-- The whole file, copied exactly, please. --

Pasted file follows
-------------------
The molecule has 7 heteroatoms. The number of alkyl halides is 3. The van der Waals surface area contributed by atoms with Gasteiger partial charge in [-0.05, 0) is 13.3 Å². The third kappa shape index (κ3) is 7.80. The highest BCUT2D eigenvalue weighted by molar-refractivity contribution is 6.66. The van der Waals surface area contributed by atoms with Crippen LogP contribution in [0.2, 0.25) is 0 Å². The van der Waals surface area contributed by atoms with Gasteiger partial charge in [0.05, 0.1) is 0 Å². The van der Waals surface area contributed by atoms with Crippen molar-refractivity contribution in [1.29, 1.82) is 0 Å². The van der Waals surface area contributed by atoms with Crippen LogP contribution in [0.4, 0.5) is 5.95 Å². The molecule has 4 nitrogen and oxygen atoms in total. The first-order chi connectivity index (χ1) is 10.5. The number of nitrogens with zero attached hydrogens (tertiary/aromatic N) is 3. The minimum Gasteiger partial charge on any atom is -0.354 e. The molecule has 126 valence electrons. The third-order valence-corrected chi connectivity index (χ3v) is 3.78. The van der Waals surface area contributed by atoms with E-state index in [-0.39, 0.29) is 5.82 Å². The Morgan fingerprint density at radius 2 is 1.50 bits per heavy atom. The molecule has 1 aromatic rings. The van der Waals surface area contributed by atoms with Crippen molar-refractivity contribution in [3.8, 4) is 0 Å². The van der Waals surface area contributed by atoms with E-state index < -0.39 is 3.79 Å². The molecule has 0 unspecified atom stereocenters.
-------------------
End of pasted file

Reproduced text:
The molecule has 7 heteroatoms. The number of alkyl halides is 3. The van der Waals surface area contributed by atoms with Gasteiger partial charge in [-0.05, 0) is 13.3 Å². The third kappa shape index (κ3) is 7.80. The highest BCUT2D eigenvalue weighted by molar-refractivity contribution is 6.66. The van der Waals surface area contributed by atoms with Crippen LogP contribution in [0.2, 0.25) is 0 Å². The van der Waals surface area contributed by atoms with Gasteiger partial charge in [0.05, 0.1) is 0 Å². The van der Waals surface area contributed by atoms with Crippen molar-refractivity contribution in [1.29, 1.82) is 0 Å². The van der Waals surface area contributed by atoms with Crippen LogP contribution in [0.4, 0.5) is 5.95 Å². The molecule has 4 nitrogen and oxygen atoms in total. The first-order chi connectivity index (χ1) is 10.5. The number of nitrogens with zero attached hydrogens (tertiary/aromatic N) is 3. The minimum Gasteiger partial charge on any atom is -0.354 e. The molecule has 126 valence electrons. The third-order valence-corrected chi connectivity index (χ3v) is 3.78. The van der Waals surface area contributed by atoms with E-state index in [-0.39, 0.29) is 5.82 Å². The Morgan fingerprint density at radius 2 is 1.50 bits per heavy atom. The molecule has 1 aromatic rings. The van der Waals surface area contributed by atoms with Crippen molar-refractivity contribution in [3.8, 4) is 0 Å². The van der Waals surface area contributed by atoms with E-state index < -0.39 is 3.79 Å². The molecule has 0 unspecified atom stereocenters.